Learn to love your mother and father, very very much. This is a lesson that is less learnt than it is more readily improvised. Yet another welcome quirk of student life here, your adoption by 3rd year parents is your safety net against any loss, confusion or lack of love. But what this family planning exercise really demonstrates is just how easily the university encourages relationships across all the years.


As is the norm, my parents Harriet and Mufadal (or simply just Mum and Dad) have become two of my closest friends. They have introduced me to friends in 3rd and 4th year that I probably would not have otherwise met. Indeed, the primary function of your family is to facilitate social evenings – dinner parties galore (a welcome respite from the university halls).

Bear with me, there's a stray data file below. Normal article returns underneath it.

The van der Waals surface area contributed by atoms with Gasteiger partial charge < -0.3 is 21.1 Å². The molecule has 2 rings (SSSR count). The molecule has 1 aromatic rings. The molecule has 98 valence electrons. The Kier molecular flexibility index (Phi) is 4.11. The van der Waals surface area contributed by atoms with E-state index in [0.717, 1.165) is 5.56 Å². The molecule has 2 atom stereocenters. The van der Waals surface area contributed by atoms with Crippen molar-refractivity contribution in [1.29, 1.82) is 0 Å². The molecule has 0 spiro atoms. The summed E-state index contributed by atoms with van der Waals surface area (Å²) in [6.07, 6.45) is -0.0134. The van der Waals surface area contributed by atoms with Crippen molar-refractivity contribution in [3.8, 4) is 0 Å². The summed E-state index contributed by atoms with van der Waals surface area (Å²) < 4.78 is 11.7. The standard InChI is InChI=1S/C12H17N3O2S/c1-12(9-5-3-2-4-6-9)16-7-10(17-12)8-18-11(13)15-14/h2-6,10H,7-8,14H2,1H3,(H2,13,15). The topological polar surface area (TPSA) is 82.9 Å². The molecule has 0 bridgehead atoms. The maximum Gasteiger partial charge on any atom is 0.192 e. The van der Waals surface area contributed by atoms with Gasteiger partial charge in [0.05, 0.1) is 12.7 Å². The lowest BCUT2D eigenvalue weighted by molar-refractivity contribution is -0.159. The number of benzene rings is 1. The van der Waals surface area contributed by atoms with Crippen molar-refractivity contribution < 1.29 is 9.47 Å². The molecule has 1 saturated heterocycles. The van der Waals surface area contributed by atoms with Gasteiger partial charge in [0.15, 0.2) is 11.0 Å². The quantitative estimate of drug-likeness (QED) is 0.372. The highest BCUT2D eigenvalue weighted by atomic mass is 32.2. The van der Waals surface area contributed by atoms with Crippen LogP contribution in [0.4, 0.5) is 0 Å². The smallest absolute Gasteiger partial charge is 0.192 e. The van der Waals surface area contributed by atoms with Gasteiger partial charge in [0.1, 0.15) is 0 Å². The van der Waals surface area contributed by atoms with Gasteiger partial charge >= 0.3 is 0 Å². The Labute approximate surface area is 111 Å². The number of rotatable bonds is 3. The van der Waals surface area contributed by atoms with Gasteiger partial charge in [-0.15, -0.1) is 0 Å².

Mums and dads also form the core of your Raisin Weekend ‘activities’ – be nice to them, trust me. They are also a great mine of information about all things university life and a great port of call with questions you might have, like a real set of parents, just better.


Lore declares that you ask your prospective mum for her protection and tender care, whilst you must be asked by your dad – in practice this can break down somewhat and the rules are very flexible. All you need to be concerned with is trying to hook yourself up with someone you are likely to get on with, and when you do, keep an open mind to your new relatives, as you will end up with brothers and sisters too!


Families are a source of great pleasure at St Andrews and, unlike some other ‘family universities’, are always strong bonds that will hold through your four(ish) years and beyond. By the time that you come round to picking your kids, you will have enjoyed the experience so much that you won’t be able to wait. And that’s why it keeps on working.


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